Authorisation in .NET with C# and WCF.

“You are unwise to lower your defenses.” – Darth Vader.

In an earlier post, we looked at programmatically creating WCF services in C#. These services could be secured with, for example, Windows authentication or Basic authentication. That’s great, with this we would know that the system knew the identity of the caller. However, we also need to look at restricting which of those identities is actually able to use the service.

Let’s look at a small example.

public void PerformFunction()
{
	// Determine Caller
	string strCaller = OperationContext.Current.ServiceSecurityContext.WindowsIdentity.Name;
}

In this example, we are able to determine the identity of the caller in the context of a WCF function call. When the WCF client calls the function PerformFunction(), assuming we have required authentication on the service host itself – we will be able to determine the caller’s identity.

However, at this point we most likely also want to restrict which users are authorised to use this function call. Now, there are many ways of doing this. As always, it depends on your requirements.

The most simple method would be to restrict the entirety of the function to a specific user or group (ideally a group).

private const string _strAuthorisedUsers = "Domain\\Application API Users";
		
[System.Security.Permissions.PrincipalPermission(SecurityAction.Demand, Role = _strAuthorisedUsers)]
public void PerformFunction()
{
	// Determine Caller
	string strCaller = OperationContext.Current.ServiceSecurityContext.WindowsIdentity.Name;
}

The PrincipalPermissions attribute, when applied to the function, allows us to restrict access using a variety of options. In the above example, access has been restricted to the Application API Users domain security group. However, there may be times when you need to change how a function operates based on the authorisation of the caller.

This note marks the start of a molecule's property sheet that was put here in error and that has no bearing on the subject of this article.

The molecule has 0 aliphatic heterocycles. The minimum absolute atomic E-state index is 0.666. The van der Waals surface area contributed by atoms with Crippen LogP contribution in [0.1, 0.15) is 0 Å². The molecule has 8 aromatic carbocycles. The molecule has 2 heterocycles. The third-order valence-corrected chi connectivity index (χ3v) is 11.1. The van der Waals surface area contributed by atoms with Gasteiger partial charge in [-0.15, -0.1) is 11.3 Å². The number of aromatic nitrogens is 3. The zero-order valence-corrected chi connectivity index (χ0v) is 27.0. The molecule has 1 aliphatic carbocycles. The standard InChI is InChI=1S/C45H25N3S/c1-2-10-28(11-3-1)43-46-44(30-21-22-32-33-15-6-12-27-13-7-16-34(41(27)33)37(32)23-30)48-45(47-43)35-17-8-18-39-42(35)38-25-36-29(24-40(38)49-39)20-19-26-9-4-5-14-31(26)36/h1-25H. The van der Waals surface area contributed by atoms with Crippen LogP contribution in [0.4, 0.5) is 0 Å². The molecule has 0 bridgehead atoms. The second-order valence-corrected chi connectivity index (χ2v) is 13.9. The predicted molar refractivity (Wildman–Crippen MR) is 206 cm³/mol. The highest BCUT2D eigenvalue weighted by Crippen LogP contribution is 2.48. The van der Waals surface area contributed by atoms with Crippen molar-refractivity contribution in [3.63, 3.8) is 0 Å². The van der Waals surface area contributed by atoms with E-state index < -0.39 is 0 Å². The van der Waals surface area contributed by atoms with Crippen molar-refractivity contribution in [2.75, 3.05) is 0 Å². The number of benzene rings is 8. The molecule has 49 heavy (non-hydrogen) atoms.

private const string _strAuthorisedFullAccessUsers = "Domain\\Application Full API Access";
private const string _strAuthorisedLimitedAccessUsers = "Domain\\Application Limited API Access";

public void PerformFunction()
{
	// Determine Caller
	System.Security.Principal.WindowsPrincipal principalCurrentUser = new System.Security.Principal.WindowsPrincipal(OperationContext.Current.ServiceSecurityContext.WindowsIdentity);

	// Check Authorisation
	if (principalCurrentUser.IsInRole(_strAuthorisedFullAccessUsers))
	{
		// Action
	}
	else if (principalCurrentUser.IsInRole(_strAuthorisedLimitedAccessUsers))
	{
			// Action
	}
	else
		throw new System.ServiceModel.Security.SecurityAccessDeniedException("Access denied.");
}

In the above example, we are actually determining the level of access to grant within the function, and then taking the appropriate action.

As with any development, there are numerous other options to achieve the requirement. The above options though provide two simple methods of providing authorisation to a WCF function call.

This works with the more traditional applications. I often use the first method to secure the function calls between the WCF client and the WCF server, however if the WCF client is a web application – I’ll often be using an application level authentication token instead – or both. I’ve used the first method with  windows authentication to provide authentication and authorisation between an  ASP.NET web site acting as the WCF client, to a windows service acting as the WCF server. I then also use application level authentication tokens for managing the user access within that application. But that as they say, is another story…

~ Mike

One thought on “Authorisation in .NET with C# and WCF.

Leave a Reply

Fill in your details below or click an icon to log in:

WordPress.com Logo

You are commenting using your WordPress.com account. Log Out / Change )

Twitter picture

You are commenting using your Twitter account. Log Out / Change )

Facebook photo

You are commenting using your Facebook account. Log Out / Change )

Google+ photo

You are commenting using your Google+ account. Log Out / Change )

Connecting to %s